Those are basically the naming styles I can think of right now. Everything else is mostly variations on it. So what will I use for Ioke? I don’t know exactly, but the two alternatives I’m considering right now is Ruby names and Java names + symbolic freedom. I’m leaning towards the Java naming. Adding more symbols will make it easier to use good names. Small things like question marks and exclamation marks really make a difference. Another reason for going with Java names is that it allows interacting with Java without doing name mangling (lke JRuby does). That’s highly attractive, even though the method names will be a bit more compact with this convention.

Any opinions on this?


I’m sitting here at JAOO, waiting for the second day to start. The first presentation will be a keynote by Lars Bak about V8. It was a quite language heavy event yesterday too, with both Anders Hejlsberg and Erik Meijer keynoting about languages – plus there were introductions to both Fortress and Scala going on. And after the JVM language summit last week, I feel like the world is finally starting to notice the importance of programming languages.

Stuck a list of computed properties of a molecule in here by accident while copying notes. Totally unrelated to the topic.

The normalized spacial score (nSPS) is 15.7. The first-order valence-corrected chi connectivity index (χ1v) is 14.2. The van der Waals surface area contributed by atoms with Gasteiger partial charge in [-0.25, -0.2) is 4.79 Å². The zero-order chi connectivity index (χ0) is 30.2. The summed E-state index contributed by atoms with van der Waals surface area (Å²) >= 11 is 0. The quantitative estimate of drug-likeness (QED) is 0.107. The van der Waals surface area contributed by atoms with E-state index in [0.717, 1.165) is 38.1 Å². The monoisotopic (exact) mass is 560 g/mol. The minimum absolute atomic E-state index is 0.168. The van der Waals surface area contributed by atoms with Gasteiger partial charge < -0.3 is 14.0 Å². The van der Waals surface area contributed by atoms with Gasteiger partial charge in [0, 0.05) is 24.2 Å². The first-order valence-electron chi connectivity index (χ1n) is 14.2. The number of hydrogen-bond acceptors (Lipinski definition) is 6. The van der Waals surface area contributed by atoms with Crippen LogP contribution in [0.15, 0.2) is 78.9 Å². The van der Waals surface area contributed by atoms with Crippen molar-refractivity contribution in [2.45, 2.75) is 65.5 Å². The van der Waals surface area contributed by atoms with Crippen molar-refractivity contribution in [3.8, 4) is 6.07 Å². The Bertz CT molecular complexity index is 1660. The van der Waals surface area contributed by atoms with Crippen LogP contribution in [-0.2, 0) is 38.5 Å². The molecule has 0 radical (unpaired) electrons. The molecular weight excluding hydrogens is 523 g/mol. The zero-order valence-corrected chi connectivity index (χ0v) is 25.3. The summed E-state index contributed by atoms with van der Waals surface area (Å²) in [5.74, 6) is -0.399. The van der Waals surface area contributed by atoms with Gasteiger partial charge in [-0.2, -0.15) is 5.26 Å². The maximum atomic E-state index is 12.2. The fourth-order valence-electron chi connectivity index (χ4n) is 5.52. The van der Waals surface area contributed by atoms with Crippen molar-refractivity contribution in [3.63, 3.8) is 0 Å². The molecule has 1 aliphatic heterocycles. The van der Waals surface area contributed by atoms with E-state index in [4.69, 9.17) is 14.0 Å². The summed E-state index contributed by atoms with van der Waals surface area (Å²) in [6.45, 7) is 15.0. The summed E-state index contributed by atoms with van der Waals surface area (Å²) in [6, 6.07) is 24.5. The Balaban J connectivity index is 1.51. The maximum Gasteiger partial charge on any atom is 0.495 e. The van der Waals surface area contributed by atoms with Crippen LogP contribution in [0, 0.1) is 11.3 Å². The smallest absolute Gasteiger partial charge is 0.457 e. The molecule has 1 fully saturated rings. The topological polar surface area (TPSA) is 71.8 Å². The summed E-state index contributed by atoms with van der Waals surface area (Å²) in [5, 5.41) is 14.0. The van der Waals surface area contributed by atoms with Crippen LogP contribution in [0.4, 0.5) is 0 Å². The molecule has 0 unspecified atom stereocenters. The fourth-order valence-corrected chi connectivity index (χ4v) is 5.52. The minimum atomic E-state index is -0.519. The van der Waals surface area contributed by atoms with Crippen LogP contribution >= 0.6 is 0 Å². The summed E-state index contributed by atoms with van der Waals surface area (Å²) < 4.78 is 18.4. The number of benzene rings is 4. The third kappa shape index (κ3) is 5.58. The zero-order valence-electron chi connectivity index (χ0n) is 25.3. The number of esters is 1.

So it seems only fitting that I’ve decided to go public with Ioke, the source code, what it is and where it’s going.

Ioke is a strongly typed, extremely dynamic, prototype based object oriented language. It’s homoiconic and got built in support for several kinds of macros. The languages that most closely influence Ioke is Io, Smalltalk, Self, Ruby and Lisp (Specifically Common Lisp).

The language is currently built on top of the JVM, but I’m currently considering compiling it down to JavaScript and run it on V8.